Jason Landry’s salons at Panoptican Gallery introduce new artists to the photographic community in an intimate setting. Those fortunate to attend were given a host of conceptual treats by a talented group of fine artists.
Holding an original image or object while exploring with the the artist their creative process is a rare joy and can stir the soul. If a tree falls in a vacant forest does it make a noise? Does art need the eyes of a viewer to complete it’s tale? What defines a photograph?
Charred candy boxes become beautiful treasures by Oregon-based artist Heidi Kirkpatrick. A playful alchemist, she melds her elegant photographs with found objects to create inviting sensual trinkets meant to be fondled. Mahjong chips, toy blocks and ash trays become incarnate.
Evocative “photo objects” by local artist, Jesseca Ferguson, are images of thoughtfully detailed and assembled collages taken with a pin-hole camera then contact printed by hand onto artist paper by a 19th century process. Ferguson’s muse is our collective and personal “private interior library” – memory.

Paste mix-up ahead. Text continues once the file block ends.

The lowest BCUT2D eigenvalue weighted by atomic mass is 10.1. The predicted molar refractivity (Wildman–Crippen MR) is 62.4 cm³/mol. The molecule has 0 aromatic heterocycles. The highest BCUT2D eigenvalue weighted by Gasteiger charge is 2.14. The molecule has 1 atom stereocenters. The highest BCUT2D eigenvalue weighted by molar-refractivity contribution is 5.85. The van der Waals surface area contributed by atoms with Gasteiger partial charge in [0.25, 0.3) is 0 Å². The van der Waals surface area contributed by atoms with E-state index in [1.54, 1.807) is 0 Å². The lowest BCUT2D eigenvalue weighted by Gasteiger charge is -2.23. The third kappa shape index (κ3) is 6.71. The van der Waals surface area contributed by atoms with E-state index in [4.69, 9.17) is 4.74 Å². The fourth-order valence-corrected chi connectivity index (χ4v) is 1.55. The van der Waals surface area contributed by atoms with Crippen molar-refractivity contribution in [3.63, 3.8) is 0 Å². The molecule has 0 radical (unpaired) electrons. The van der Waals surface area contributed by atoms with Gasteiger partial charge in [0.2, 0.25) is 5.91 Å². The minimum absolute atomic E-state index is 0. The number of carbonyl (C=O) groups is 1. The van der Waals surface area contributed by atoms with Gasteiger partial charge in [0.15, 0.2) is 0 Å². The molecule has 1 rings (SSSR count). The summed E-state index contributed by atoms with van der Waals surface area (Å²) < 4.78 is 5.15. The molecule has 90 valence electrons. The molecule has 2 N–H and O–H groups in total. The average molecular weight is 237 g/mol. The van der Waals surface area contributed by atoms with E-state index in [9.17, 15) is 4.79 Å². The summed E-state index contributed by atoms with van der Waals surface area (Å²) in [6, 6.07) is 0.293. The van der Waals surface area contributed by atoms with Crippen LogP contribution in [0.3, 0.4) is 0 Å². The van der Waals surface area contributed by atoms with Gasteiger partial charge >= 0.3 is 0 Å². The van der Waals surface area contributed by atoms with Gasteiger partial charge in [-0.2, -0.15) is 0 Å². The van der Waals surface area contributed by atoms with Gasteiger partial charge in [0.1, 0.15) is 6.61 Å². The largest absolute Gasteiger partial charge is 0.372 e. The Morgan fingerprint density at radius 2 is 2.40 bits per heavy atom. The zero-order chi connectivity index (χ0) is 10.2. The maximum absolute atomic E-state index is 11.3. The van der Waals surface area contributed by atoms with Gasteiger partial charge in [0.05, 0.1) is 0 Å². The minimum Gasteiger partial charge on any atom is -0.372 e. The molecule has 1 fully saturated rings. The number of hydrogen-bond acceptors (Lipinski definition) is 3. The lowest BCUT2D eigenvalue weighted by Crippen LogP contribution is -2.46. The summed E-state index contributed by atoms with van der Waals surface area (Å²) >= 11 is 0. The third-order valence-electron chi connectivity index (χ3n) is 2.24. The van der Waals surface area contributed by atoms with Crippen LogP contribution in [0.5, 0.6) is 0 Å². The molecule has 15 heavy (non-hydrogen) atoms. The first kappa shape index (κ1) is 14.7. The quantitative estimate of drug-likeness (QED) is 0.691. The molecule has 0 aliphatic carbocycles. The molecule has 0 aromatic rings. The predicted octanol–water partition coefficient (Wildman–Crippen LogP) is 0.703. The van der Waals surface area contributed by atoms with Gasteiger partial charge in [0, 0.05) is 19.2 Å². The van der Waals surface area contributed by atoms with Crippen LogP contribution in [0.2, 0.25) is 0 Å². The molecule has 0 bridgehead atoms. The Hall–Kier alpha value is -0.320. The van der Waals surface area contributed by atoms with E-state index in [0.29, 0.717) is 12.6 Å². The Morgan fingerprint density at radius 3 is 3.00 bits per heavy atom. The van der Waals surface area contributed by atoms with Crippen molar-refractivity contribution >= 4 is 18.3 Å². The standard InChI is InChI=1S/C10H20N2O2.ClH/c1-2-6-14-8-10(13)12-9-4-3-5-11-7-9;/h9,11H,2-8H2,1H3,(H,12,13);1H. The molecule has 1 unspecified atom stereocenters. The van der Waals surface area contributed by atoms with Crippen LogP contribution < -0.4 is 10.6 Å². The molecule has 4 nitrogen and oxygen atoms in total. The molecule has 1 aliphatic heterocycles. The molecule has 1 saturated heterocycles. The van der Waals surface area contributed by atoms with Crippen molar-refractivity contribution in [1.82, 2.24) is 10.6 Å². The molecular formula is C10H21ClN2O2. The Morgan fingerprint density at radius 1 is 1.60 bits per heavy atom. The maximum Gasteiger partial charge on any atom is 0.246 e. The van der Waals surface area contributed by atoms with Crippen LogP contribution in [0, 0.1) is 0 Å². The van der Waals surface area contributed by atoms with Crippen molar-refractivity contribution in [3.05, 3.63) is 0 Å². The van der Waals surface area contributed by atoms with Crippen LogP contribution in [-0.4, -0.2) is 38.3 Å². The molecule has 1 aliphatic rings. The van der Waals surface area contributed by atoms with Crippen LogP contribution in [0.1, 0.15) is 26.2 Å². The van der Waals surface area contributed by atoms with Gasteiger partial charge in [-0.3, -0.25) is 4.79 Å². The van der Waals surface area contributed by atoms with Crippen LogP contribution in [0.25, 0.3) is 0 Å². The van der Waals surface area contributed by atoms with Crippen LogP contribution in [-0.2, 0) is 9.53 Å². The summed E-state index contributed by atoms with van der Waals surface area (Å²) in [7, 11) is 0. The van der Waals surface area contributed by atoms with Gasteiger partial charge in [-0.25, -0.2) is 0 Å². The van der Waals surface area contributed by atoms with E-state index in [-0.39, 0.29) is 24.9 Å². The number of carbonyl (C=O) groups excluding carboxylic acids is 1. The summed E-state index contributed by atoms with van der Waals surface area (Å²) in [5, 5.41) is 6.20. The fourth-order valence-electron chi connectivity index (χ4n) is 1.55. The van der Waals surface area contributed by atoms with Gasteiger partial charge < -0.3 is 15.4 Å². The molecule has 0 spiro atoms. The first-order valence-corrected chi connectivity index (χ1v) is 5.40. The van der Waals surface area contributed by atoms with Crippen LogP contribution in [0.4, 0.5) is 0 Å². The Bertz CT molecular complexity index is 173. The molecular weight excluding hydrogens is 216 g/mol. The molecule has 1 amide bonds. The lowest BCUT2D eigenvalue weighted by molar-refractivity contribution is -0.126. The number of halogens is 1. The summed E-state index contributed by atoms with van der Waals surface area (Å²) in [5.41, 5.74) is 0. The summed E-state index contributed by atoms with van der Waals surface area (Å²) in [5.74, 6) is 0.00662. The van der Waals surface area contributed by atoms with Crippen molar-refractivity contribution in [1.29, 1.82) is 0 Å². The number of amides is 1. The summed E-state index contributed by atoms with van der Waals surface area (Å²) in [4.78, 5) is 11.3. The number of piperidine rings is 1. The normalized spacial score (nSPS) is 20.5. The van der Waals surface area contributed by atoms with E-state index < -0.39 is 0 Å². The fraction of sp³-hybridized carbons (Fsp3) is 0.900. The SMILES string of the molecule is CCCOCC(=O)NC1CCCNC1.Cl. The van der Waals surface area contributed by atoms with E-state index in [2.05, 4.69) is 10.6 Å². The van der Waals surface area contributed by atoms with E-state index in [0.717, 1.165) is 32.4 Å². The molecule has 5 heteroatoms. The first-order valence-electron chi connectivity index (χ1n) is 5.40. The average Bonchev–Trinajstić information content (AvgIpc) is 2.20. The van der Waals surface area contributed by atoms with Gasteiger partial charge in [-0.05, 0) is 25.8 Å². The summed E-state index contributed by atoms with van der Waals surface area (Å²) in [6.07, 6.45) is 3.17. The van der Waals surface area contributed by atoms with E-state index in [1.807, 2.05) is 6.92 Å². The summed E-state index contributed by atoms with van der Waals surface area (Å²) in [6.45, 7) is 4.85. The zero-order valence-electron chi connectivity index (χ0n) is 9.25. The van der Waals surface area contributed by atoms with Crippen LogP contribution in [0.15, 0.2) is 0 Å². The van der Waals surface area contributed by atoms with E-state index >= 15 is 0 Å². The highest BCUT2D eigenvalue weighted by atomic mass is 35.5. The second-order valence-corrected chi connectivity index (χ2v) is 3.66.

Jennifer Hudson creates elaborate installations from detailed drawings that come alive in beautifully staged portraits on location and in the studio. Minimally enhanced in post production her haunting series reflect complex concepts deeply mined and stunningly executed.
Alexander Harding is captivated by water and has caught it in multiple guises in detailed glossy color images calling us to be co-detectives uncovering their source. Harding’s Visible Light series studies light with the same curious and respectful eye, challenging us to really see what is before our eyes with newness, clarity and reverence.
Rome is home and subject for photographer Diane Epstein. Her large format “fresco” style images blend multiple strata’s of Italian architecture, panoramic vistas and design details into painterly celebrations of time and place. Epstein recreates the mood of historic narrative paintings in her contemporary form of fine art.
The lens on Keith Johnson’s camera has got to be square. He sees and presents what catches his fancy in razor sharp grid formation. Like an eagle scanning for prey he teases out incessant patterns that surround us but elude the less observant.